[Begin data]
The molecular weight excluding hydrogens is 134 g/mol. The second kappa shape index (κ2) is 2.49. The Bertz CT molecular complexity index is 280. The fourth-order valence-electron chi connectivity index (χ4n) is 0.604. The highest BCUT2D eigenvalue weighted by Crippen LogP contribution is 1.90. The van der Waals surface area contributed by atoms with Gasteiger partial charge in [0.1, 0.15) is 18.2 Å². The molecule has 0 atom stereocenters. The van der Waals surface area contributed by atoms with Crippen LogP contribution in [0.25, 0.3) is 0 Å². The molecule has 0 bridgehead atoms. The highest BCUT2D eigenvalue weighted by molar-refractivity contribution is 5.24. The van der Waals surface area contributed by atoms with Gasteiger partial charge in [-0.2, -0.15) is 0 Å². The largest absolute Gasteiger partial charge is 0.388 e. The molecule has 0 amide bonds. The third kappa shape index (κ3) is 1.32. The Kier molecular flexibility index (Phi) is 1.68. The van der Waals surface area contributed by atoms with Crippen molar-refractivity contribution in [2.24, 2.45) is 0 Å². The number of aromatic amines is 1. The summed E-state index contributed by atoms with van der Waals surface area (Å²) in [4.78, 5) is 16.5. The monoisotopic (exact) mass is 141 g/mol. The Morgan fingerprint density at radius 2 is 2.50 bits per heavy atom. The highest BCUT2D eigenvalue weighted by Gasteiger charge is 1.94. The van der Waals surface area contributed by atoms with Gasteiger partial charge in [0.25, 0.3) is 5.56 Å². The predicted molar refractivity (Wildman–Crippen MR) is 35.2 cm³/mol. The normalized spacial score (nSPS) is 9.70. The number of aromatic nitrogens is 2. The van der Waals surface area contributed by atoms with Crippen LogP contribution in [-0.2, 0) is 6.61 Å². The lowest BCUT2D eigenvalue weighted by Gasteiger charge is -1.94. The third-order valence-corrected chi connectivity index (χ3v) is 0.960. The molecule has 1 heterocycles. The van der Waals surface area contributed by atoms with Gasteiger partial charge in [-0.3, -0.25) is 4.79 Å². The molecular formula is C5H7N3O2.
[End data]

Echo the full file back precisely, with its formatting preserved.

The molecular weight excluding hydrogens is 134 g/mol. The second kappa shape index (κ2) is 2.49. The Bertz CT molecular complexity index is 280. The fourth-order valence-electron chi connectivity index (χ4n) is 0.604. The highest BCUT2D eigenvalue weighted by Crippen LogP contribution is 1.90. The van der Waals surface area contributed by atoms with Gasteiger partial charge in [0.1, 0.15) is 18.2 Å². The molecule has 0 atom stereocenters. The van der Waals surface area contributed by atoms with Crippen LogP contribution in [0.25, 0.3) is 0 Å². The molecule has 0 bridgehead atoms. The highest BCUT2D eigenvalue weighted by molar-refractivity contribution is 5.24. The van der Waals surface area contributed by atoms with Gasteiger partial charge in [-0.2, -0.15) is 0 Å². The largest absolute Gasteiger partial charge is 0.388 e. The molecule has 0 amide bonds. The third kappa shape index (κ3) is 1.32. The Kier molecular flexibility index (Phi) is 1.68. The van der Waals surface area contributed by atoms with Crippen molar-refractivity contribution in [2.24, 2.45) is 0 Å². The number of aromatic amines is 1. The summed E-state index contributed by atoms with van der Waals surface area (Å²) in [4.78, 5) is 16.5. The monoisotopic (exact) mass is 141 g/mol. The Morgan fingerprint density at radius 2 is 2.50 bits per heavy atom. The highest BCUT2D eigenvalue weighted by Gasteiger charge is 1.94. The van der Waals surface area contributed by atoms with Gasteiger partial charge in [0.25, 0.3) is 5.56 Å². The predicted molar refractivity (Wildman–Crippen MR) is 35.2 cm³/mol. The normalized spacial score (nSPS) is 9.70. The number of aromatic nitrogens is 2. The van der Waals surface area contributed by atoms with Crippen LogP contribution in [-0.2, 0) is 6.61 Å². The lowest BCUT2D eigenvalue weighted by Gasteiger charge is -1.94. The third-order valence-corrected chi connectivity index (χ3v) is 0.960. The molecule has 1 heterocycles. The van der Waals surface area contributed by atoms with Gasteiger partial charge in [-0.3, -0.25) is 4.79 Å². The molecular formula is C5H7N3O2.